I argue therefore that ‘preventive security governance’ could be a strategy to curtail uncertainty in the preservation of stability and international order. I define ‘preventive security governance’ as the codification of specific or new global norms, arising from existing international law that will clarify expectations and universally agreed behaviour on a given issue-area. Such issue-area is characterised by no rules or by the imprecision of extant rules.

This article applies this new concept to three interconnected areas of recent and future technological advance that may impinge upon the ability to protect civilian populations during peace and war: drones; autonomous weapons systems; and the potential militarisation of cyberspace, or its use as a weapon, also considering the operation of drones and autonomous weapons systems in the cyber domain.Footnote 3 Drones depend on constant, real-time control by a human operator via communication systems involving cyberspace. This makes such systems vulnerable to cyber attacks, malware, hijacking, etc. It is uncertain whether future autonomous systems will no longer depend on real-time control by humans and will be able to operate independently from communication networks in cyberspace. Even though there are analytical differences and recognised distinctive legal ramifications among the three areas, I focus on the overarching characteristic that unites these areas: there is neither certainty nor proper specific governance, that is, no precise rules administering commonly agreed behaviour. Hence, this article pioneers a discussion of legal-political frameworks that can be utilised for the creation of preventive security governance in particular on cyber warfare and autonomous weapons systems due to the pronounced uncertainty arising from the lack of clarity on the application of existing international law. The robotics revolution is transforming military affairs as much as did the inventions of gunpowder and nuclear weapons: ‘it is their nonhumanity that sums up their difference from all previous weapons’.Footnote 4

Five fundamental concerns make the further use of armed drones, non-governance in the cyber domain, and the future deployment of autonomous weapons systems problematic. First is retrogression in the observance of accepted mores for global society and agreed-upon international law anchored on peace and security; second is the illegality of their extraterritorial use in the territories or cyberspaces of other countries at peace; third is the potential for them to become the prevailing technology of combat and fighting, and the main means of carrying out extra-judicial killings and anonymous attacks; fourth is the unpredictability of the technologies employed, which leads to inability to attribute culpability and accountability; and fifth is that ambiguity or lack of clarity on the existing global norms as applicable to these areas.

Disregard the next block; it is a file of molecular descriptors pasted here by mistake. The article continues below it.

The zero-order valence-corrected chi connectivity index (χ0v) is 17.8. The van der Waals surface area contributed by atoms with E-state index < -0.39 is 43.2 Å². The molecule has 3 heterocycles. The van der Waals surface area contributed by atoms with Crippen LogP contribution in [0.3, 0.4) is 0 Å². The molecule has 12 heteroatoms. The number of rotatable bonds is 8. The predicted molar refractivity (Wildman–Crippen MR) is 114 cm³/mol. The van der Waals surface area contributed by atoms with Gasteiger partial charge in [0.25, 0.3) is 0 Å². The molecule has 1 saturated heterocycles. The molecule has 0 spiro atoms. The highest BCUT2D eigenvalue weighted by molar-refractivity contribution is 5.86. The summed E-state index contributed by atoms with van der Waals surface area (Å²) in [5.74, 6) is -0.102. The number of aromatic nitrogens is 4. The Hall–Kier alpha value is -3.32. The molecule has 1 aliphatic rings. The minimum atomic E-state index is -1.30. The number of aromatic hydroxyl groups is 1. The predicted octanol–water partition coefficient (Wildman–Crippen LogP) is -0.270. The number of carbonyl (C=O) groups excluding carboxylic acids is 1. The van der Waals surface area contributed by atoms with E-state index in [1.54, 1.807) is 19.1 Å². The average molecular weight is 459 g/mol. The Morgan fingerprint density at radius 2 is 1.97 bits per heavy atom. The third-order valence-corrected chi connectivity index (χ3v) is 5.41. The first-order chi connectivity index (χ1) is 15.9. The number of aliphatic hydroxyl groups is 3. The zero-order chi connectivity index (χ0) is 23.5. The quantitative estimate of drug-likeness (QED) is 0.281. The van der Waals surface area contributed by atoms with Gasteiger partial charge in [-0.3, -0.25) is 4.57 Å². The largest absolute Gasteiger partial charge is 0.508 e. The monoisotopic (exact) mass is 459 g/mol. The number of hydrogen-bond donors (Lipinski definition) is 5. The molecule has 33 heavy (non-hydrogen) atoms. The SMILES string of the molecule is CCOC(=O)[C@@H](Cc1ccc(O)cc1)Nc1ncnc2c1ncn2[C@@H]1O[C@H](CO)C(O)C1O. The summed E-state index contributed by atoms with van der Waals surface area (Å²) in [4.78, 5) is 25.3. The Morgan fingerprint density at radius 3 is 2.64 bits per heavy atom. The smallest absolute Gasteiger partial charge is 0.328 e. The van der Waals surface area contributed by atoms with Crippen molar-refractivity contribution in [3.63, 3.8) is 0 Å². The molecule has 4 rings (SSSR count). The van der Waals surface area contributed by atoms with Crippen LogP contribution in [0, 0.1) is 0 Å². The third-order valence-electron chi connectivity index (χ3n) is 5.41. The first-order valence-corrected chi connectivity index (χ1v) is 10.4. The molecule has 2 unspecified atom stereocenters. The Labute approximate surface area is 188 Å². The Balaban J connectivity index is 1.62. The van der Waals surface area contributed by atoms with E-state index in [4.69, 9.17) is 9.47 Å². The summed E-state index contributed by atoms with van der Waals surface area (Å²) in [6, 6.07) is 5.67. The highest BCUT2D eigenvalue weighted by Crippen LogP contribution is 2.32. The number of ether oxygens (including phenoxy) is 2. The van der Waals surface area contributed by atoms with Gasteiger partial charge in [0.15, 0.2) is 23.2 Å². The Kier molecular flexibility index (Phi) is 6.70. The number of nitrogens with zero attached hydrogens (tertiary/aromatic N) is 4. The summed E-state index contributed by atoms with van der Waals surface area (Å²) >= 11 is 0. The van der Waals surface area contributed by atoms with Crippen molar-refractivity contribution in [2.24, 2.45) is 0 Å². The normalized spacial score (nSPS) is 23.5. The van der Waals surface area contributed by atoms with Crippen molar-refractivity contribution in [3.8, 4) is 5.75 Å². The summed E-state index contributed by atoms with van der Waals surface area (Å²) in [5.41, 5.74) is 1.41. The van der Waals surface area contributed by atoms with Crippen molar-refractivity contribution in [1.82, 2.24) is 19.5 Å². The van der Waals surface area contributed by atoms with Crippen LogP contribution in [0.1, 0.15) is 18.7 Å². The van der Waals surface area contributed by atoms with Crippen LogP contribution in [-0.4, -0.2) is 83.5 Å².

To develop these arguments, I start by introducing the applicable legal framework, and then situate my arguments within the debates on global governance of security, in particular ‘new governance theory’ that takes into account novel governance regulatory forms and actors who play a role in bringing them to fruition.Footnote 5 I then discuss the opinion of the Artificial Intelligence scientists’ community. The literature I explore here has long recognised the value of ‘epistemic communities’ in guiding states in areas of technology and scientific complexity.Footnote 6 The scientists’ views lend credence to my concept of preventive security governance as a mechanism to prevent future harm to civilian populations. Subsequently, the legal framework is discussed in three areas where the lack of clarity on the existing global legal architecture may imperil civilians in and out of conflict: ‘preventing future harm to civilians’, ‘responsibility and accountability’, ‘what constitutes a legal and legitimate attack’. To conclude, I summarise this first legal-political overview that conceptualises ‘preventive security governance’.

Main arguments and the new governance theory